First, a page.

Flavonoids patterns of French honeys with different floral origin

C. Soler, M.I. Gil, C. Garcia-Viguera, F.A. Tomás-Barberán

    Research output: Contribution to journalArticleAcademicpeer-review

    61 Citations (Scopus)

    Abstract

    The flavonoid profiles of 12 different unifloral French honey samples were analysed by HPLC to evaluate if these substances could be used as markers of the floral origin of honey. In this analysis, the characteristic flavonoids from propolis and/or beeswax (chrysin, galangin, tectochrysin, pinocembrin and pinobanksin) were separated from those originating mainly from nectar and/or pollen (polyhydroxylated flavonoid aglycones), which would be related to their floral origin. All the analysed samples contained a common flavonoid profile consisting of polyhydroxylated flavonoid aglycones including 8-methoxykaempferol, kaempferol, quercetin, isorhamnetin, luteolin and apigenin, suggesting that flavonoid analysis does not generally prove differences between French monofloral honey samples. However, some individual honey samples showed potential floral markers. Thus, heather honey was characterized by the presence of myricetin, calluna honey by ellagic acid and citrus honey by the flavanone hesperetin. In other samples, the relative amount of 1 individual flavonoid could be related to the floral origin. Thus, sunflower honeys contained an important relative amount of quercetin, and in alder honey only 8-methoxykaempferol was detected. This preliminary study shows that flavonoid and phenolic compound analyses could be a very valuable complementary biochemical technique in the objective determination of the floral origin of some specific monofloral honey samples, but further studies with a larger number of samples is necessary to confirm the observed differences.
    Original languageEnglish
    Pages (from-to)53-60
    JournalApidologie
    Volume26
    Issue number1
    DOIs
    Publication statusPublished - 1995

    Fingerprint

    honey
    flavonoids
    sampling
    quercetin
    hesperetin
    Calluna
    beeswax
    isorhamnetin
    myricetin
    propolis
    ellagic acid
    Alnus
    apigenin
    flavanones
    luteolin
    kaempferol
    nectar
    Helianthus annuus
    Citrus
    phenolic compounds

    Cite this

    Soler, C., Gil, M. I., Garcia-Viguera, C., & Tomás-Barberán, F. A. (1995). Flavonoids patterns of French honeys with different floral origin. Apidologie, 26(1), 53-60. https://doi.org/10.1051/apido:19950107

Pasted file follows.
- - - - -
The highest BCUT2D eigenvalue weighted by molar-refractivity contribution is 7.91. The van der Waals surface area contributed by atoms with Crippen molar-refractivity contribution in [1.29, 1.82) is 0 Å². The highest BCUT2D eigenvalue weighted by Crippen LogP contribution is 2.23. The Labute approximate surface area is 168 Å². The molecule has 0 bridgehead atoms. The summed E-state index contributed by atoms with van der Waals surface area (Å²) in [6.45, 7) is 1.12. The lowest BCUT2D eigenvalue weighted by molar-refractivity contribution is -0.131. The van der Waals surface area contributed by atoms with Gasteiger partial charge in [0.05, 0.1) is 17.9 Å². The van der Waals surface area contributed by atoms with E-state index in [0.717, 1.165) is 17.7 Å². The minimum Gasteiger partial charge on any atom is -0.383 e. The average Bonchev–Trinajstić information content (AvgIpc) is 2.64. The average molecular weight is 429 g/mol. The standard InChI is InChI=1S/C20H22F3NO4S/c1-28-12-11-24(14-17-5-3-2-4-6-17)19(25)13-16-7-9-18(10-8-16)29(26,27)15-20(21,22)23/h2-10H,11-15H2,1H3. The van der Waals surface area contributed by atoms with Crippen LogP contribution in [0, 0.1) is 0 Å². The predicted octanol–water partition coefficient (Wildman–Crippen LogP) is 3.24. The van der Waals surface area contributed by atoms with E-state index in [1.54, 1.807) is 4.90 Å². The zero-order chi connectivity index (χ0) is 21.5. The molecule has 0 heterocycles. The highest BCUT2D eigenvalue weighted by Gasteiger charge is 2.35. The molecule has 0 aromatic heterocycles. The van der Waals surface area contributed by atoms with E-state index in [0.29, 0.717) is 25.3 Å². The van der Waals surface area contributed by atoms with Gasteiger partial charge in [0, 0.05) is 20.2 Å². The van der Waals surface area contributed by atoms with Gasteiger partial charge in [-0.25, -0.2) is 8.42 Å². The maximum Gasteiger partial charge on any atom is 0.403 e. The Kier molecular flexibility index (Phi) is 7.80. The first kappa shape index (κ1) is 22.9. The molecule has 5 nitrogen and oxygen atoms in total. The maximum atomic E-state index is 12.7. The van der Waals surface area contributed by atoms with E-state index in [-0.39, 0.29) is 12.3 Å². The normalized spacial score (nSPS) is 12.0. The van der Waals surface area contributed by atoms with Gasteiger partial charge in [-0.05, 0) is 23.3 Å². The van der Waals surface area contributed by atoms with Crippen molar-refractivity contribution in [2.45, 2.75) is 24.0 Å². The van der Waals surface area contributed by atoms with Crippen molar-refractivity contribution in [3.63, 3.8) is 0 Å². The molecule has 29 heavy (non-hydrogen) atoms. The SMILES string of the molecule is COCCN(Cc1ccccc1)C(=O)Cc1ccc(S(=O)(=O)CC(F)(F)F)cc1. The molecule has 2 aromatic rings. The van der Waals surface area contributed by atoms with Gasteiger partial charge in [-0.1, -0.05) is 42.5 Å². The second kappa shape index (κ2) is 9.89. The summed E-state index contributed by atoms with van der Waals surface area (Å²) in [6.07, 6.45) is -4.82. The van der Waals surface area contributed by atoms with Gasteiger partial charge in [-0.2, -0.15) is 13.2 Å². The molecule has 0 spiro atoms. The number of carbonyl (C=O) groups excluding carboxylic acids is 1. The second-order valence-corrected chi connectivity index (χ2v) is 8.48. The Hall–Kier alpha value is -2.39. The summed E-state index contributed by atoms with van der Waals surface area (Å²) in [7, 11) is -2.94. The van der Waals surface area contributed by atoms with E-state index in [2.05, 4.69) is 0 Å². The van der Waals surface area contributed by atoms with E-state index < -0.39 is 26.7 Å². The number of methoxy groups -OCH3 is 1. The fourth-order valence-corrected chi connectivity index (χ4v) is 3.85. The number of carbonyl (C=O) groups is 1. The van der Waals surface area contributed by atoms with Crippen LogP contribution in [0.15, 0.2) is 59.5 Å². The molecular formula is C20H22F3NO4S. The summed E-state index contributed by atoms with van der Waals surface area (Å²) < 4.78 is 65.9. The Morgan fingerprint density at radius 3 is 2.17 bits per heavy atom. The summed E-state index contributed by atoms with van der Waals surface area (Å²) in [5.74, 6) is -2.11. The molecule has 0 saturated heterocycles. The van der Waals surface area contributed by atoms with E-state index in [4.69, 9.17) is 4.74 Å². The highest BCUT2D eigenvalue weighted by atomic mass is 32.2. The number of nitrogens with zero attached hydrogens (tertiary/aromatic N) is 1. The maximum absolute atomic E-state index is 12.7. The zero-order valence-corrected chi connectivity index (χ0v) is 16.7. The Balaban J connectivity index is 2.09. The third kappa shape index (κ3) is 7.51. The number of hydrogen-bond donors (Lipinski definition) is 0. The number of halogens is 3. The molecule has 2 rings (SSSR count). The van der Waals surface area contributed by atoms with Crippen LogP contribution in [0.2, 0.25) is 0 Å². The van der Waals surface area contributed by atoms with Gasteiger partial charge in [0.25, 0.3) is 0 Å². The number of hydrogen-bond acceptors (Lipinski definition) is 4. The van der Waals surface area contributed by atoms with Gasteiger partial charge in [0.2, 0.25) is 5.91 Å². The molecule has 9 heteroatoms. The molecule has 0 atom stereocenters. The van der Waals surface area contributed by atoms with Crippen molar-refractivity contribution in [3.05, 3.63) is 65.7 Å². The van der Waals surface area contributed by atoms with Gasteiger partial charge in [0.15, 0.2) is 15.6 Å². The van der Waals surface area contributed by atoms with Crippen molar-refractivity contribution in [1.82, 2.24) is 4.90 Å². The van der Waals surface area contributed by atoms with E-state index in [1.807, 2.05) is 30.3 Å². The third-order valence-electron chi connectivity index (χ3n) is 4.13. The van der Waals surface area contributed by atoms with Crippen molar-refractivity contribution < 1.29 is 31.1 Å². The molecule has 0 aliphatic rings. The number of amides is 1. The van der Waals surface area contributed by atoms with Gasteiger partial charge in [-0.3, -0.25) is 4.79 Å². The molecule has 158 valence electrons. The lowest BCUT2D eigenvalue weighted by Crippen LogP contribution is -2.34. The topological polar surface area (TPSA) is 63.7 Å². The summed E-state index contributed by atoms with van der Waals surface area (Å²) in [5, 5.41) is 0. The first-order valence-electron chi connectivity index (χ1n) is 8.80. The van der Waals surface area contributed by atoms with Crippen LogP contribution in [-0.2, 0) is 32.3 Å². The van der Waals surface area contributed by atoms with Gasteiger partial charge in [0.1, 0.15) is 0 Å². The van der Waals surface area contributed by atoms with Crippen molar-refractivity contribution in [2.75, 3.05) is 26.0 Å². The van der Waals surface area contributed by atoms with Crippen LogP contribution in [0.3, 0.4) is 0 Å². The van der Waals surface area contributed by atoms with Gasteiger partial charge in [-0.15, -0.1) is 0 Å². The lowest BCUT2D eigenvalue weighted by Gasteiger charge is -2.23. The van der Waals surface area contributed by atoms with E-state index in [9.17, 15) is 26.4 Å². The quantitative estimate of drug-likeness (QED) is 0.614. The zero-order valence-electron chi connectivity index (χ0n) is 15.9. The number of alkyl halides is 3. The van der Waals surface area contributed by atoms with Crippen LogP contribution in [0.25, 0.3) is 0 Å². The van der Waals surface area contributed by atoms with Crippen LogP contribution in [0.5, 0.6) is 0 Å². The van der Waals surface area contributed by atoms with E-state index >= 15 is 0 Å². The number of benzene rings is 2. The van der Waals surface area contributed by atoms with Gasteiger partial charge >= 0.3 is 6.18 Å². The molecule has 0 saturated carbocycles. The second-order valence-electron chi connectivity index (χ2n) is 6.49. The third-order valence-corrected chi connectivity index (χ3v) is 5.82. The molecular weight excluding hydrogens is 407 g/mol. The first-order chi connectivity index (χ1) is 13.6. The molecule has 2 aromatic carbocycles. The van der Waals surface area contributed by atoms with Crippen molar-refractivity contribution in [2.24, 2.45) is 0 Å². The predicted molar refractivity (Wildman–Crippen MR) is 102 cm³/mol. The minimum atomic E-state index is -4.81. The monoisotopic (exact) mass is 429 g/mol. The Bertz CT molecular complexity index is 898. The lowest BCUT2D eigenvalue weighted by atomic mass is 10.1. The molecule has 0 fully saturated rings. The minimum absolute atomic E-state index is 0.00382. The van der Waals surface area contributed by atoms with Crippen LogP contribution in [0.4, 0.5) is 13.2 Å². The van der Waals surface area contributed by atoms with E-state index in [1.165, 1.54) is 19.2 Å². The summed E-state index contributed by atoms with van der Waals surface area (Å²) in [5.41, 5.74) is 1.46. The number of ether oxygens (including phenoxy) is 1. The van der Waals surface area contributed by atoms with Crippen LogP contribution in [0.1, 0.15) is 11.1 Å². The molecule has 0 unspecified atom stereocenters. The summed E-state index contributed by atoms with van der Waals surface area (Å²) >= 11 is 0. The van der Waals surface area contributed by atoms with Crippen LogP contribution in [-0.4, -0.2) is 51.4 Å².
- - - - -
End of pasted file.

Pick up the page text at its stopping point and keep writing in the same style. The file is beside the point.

Soler, C. ; Gil, M.I. ; Garcia-Viguera, C. ; Tomás-Barberán, F.A. / Flavonoids patterns of French honeys with different floral origin. In: Apidologie. 1995 ; Vol. 26, No. 1. pp. 53-60.
    @article{44a198414d0b4c23ad094a8580754b9f,
    title = "Flavonoids patterns of French honeys with different floral origin",
    abstract = "The flavonoid profiles of 12 different unifloral French honey samples were analysed by HPLC to evaluate if these substances could be used as markers of the floral origin of honey. In this analysis, the characteristic flavonoids from propolis and/or beeswax (chrysin, galangin, tectochrysin, pinocembrin and pinobanksin) were separated from those originating mainly from nectar and/or pollen (polyhydroxylated flavonoid aglycones), which would be related to their floral origin. All the analysed samples contained a common flavonoid profile consisting of polyhydroxylated flavonoid aglycones including 8-methoxykaempferol, kaempferol, quercetin, isorhamnetin, luteolin and apigenin, suggesting that flavonoid analysis does not generally prove differences between French monofloral honey samples. However, some individual honey samples showed potential floral markers. Thus, heather honey was characterized by the presence of myricetin, calluna honey by ellagic acid and citrus honey by the flavanone hesperetin. In other samples, the relative amount of 1 individual flavonoid could be related to the floral origin. Thus, sunflower honeys contained an important relative amount of quercetin, and in alder honey only 8-methoxykaempferol was detected. This preliminary study shows that flavonoid and phenolic compound analyses could be a very valuable complementary biochemical technique in the objective determination of the floral origin of some specific monofloral honey samples, but further studies with a larger number of samples is necessary to confirm the observed differences.",
    author = "C. Soler and M.I. Gil and C. Garcia-Viguera and F.A. Tom{\'a}s-Barber{\'a}n",